Loftin “Lofty” Leydorf, a South Toledo butcher and grocery store operator whose smoke-cured hams and bacon were featured at some of Toledo's most well-known restaurants, died Tuesday in the Lutheran Village at Wolf Creek. He was 98.
His cause of death was not known.
Mr. Leydorf's grocery store at 1940 Broadway was one of Toledo's oldest markets when it closed in 1967. Its origins dated to 1903, when the market was started by his father, Frederick Leydorf, a German-born sausage maker.
The younger Mr. Leydorf “was a great man,” said Jim Thomas, owner of the former Bud & Luke's Restaurant, for decades a popular eatery on Madison Avenue before it closed in 1996.
“Two of his biggest customers were Bud & Luke's and Grace Smith Cafeteria. Most of his bacon and ham he cured right there in his own smokehouse. Those were dry-smoked, really great hams and bacon,” Mr. Thomas said.
A whiff of the fragrances from the hickory wood burning in the smokehouse behind the market was worth a visit, he said.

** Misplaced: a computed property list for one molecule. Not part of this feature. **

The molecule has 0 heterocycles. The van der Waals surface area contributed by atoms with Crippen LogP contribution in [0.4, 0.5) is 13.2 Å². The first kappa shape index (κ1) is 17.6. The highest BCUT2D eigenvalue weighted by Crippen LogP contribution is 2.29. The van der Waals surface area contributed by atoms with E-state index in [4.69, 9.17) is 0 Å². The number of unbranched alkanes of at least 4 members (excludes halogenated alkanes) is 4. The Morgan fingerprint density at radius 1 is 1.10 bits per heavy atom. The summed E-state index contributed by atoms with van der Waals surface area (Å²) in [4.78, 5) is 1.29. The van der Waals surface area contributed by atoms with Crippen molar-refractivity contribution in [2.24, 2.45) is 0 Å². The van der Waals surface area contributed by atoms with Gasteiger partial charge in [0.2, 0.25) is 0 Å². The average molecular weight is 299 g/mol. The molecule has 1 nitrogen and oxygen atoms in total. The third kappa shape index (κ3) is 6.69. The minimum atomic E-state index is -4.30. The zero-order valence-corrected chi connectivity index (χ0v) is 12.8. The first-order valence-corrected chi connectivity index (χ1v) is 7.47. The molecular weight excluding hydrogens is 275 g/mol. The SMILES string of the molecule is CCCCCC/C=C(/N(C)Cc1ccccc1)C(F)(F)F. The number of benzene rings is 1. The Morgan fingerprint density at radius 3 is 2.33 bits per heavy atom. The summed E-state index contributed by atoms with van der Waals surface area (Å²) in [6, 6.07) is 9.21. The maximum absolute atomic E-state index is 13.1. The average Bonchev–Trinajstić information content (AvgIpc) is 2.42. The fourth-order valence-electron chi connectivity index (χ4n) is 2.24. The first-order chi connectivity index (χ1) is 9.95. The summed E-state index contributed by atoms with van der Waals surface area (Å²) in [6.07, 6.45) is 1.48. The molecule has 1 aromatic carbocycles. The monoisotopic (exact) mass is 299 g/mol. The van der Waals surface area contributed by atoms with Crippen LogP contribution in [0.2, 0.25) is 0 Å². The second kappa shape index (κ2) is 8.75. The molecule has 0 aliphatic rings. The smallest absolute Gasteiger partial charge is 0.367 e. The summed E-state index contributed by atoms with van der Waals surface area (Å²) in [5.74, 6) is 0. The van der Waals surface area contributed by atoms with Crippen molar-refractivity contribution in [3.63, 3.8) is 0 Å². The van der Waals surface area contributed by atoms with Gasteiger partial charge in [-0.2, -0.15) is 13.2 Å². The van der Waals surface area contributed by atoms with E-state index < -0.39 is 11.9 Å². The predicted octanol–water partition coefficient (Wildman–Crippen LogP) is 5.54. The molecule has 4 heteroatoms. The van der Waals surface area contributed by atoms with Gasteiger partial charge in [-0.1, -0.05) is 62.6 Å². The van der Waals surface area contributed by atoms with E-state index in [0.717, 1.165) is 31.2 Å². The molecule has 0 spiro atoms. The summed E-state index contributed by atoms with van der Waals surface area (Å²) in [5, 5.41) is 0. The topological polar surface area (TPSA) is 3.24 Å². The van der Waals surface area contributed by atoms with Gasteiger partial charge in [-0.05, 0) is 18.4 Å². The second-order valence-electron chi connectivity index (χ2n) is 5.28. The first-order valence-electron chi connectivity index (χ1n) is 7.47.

He described Mr. Leydorf as an easygoing man who would go to great lengths to help his customers.
“If you got busy and ran out of things on the weekend, he would bring more to you right away, still in his shirt and tie he wore from church,” Mr. Thomas said.
Born in Toledo, Mr. Leydorf left school at a young age to work in the family market.
Over the years, the store featured fancy groceries and built up a commercial business with steady sales to other retailers, such as the White Tower Sandwich Shops and Bowling Green State University.
In his spare time, he sang in the choir for many years at St. Lucas Lutheran Church, and was a guest soloist in area churches for Easter, Christmas, and funeral services.
Surviving are his wife, Dorothy; son, Fred; five grandchildren, and two great-grandchildren.
Services will be private. Arrangements by the Walter Funeral Home. The family requests tributes to St. Lucas Lutheran Church or a charity of the donor's choice.